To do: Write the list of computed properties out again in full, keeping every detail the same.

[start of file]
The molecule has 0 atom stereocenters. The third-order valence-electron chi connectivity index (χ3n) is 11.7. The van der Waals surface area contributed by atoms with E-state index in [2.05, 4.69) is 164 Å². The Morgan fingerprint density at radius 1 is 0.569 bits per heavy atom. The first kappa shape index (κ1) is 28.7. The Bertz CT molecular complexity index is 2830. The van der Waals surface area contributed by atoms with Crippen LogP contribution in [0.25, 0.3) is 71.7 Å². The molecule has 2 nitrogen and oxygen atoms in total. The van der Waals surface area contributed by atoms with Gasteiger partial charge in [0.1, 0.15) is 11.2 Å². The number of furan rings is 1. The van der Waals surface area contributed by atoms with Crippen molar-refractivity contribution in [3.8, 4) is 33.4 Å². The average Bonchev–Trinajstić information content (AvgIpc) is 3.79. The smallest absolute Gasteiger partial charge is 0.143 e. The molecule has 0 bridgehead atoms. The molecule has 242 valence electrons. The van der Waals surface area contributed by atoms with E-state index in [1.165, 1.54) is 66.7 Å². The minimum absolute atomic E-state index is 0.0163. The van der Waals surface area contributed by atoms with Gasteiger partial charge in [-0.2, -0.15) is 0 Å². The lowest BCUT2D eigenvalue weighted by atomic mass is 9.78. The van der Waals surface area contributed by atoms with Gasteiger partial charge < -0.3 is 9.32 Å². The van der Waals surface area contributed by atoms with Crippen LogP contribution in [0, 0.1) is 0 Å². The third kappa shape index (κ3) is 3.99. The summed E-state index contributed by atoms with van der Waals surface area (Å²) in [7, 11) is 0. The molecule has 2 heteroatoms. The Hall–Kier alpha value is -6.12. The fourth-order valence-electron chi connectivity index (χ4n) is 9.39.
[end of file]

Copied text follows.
The molecule has 0 atom stereocenters. The third-order valence-electron chi connectivity index (χ3n) is 11.7. The van der Waals surface area contributed by atoms with E-state index in [2.05, 4.69) is 164 Å². The Morgan fingerprint density at radius 1 is 0.569 bits per heavy atom. The first kappa shape index (κ1) is 28.7. The Bertz CT molecular complexity index is 2830. The van der Waals surface area contributed by atoms with Crippen LogP contribution in [0.25, 0.3) is 71.7 Å². The molecule has 2 nitrogen and oxygen atoms in total. The van der Waals surface area contributed by atoms with Gasteiger partial charge in [0.1, 0.15) is 11.2 Å². The number of furan rings is 1. The van der Waals surface area contributed by atoms with Crippen molar-refractivity contribution in [3.8, 4) is 33.4 Å². The average Bonchev–Trinajstić information content (AvgIpc) is 3.79. The smallest absolute Gasteiger partial charge is 0.143 e. The molecule has 0 bridgehead atoms. The molecule has 242 valence electrons. The van der Waals surface area contributed by atoms with E-state index in [1.165, 1.54) is 66.7 Å². The minimum absolute atomic E-state index is 0.0163. The van der Waals surface area contributed by atoms with Gasteiger partial charge in [-0.2, -0.15) is 0 Å². The lowest BCUT2D eigenvalue weighted by atomic mass is 9.78. The van der Waals surface area contributed by atoms with Gasteiger partial charge < -0.3 is 9.32 Å². The van der Waals surface area contributed by atoms with Crippen LogP contribution in [0, 0.1) is 0 Å². The third kappa shape index (κ3) is 3.99. The summed E-state index contributed by atoms with van der Waals surface area (Å²) in [7, 11) is 0. The molecule has 2 heteroatoms. The Hall–Kier alpha value is -6.12. The fourth-order valence-electron chi connectivity index (χ4n) is 9.39.